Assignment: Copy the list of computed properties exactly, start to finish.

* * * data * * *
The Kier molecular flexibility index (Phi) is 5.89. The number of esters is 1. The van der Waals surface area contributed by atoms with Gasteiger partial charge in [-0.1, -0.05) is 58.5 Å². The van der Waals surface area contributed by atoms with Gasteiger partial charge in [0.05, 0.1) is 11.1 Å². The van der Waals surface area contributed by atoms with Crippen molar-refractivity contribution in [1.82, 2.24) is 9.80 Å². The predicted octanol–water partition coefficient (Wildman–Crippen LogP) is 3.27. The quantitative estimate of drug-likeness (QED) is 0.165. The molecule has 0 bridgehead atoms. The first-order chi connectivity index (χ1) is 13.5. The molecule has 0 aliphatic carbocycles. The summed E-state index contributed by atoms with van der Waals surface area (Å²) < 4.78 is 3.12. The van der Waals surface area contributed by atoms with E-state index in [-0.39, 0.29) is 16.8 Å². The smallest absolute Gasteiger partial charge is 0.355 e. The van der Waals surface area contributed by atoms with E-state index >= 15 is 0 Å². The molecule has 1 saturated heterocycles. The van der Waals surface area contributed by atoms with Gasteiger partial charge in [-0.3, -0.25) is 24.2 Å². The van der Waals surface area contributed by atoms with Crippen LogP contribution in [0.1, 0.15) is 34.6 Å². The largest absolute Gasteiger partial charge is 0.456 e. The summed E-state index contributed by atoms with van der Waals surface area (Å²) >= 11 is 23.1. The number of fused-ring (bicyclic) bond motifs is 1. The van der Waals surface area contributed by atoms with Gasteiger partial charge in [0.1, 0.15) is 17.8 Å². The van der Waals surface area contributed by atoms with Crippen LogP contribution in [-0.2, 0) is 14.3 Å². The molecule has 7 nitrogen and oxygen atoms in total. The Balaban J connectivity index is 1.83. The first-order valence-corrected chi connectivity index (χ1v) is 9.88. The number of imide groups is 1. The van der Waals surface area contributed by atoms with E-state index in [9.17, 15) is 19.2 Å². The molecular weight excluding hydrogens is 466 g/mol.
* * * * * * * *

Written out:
The Kier molecular flexibility index (Phi) is 5.89. The number of esters is 1. The van der Waals surface area contributed by atoms with Gasteiger partial charge in [-0.1, -0.05) is 58.5 Å². The van der Waals surface area contributed by atoms with Gasteiger partial charge in [0.05, 0.1) is 11.1 Å². The van der Waals surface area contributed by atoms with Crippen molar-refractivity contribution in [1.82, 2.24) is 9.80 Å². The predicted octanol–water partition coefficient (Wildman–Crippen LogP) is 3.27. The quantitative estimate of drug-likeness (QED) is 0.165. The molecule has 0 bridgehead atoms. The first-order chi connectivity index (χ1) is 13.5. The molecule has 0 aliphatic carbocycles. The summed E-state index contributed by atoms with van der Waals surface area (Å²) < 4.78 is 3.12. The van der Waals surface area contributed by atoms with E-state index in [-0.39, 0.29) is 16.8 Å². The smallest absolute Gasteiger partial charge is 0.355 e. The van der Waals surface area contributed by atoms with E-state index >= 15 is 0 Å². The molecule has 1 saturated heterocycles. The van der Waals surface area contributed by atoms with Gasteiger partial charge in [-0.3, -0.25) is 24.2 Å². The van der Waals surface area contributed by atoms with Crippen LogP contribution in [0.1, 0.15) is 34.6 Å². The largest absolute Gasteiger partial charge is 0.456 e. The summed E-state index contributed by atoms with van der Waals surface area (Å²) >= 11 is 23.1. The number of fused-ring (bicyclic) bond motifs is 1. The van der Waals surface area contributed by atoms with Gasteiger partial charge in [0.1, 0.15) is 17.8 Å². The van der Waals surface area contributed by atoms with Crippen LogP contribution in [-0.2, 0) is 14.3 Å². The molecule has 7 nitrogen and oxygen atoms in total. The Balaban J connectivity index is 1.83. The first-order valence-corrected chi connectivity index (χ1v) is 9.88. The number of imide groups is 1. The van der Waals surface area contributed by atoms with E-state index in [9.17, 15) is 19.2 Å². The molecular weight excluding hydrogens is 466 g/mol.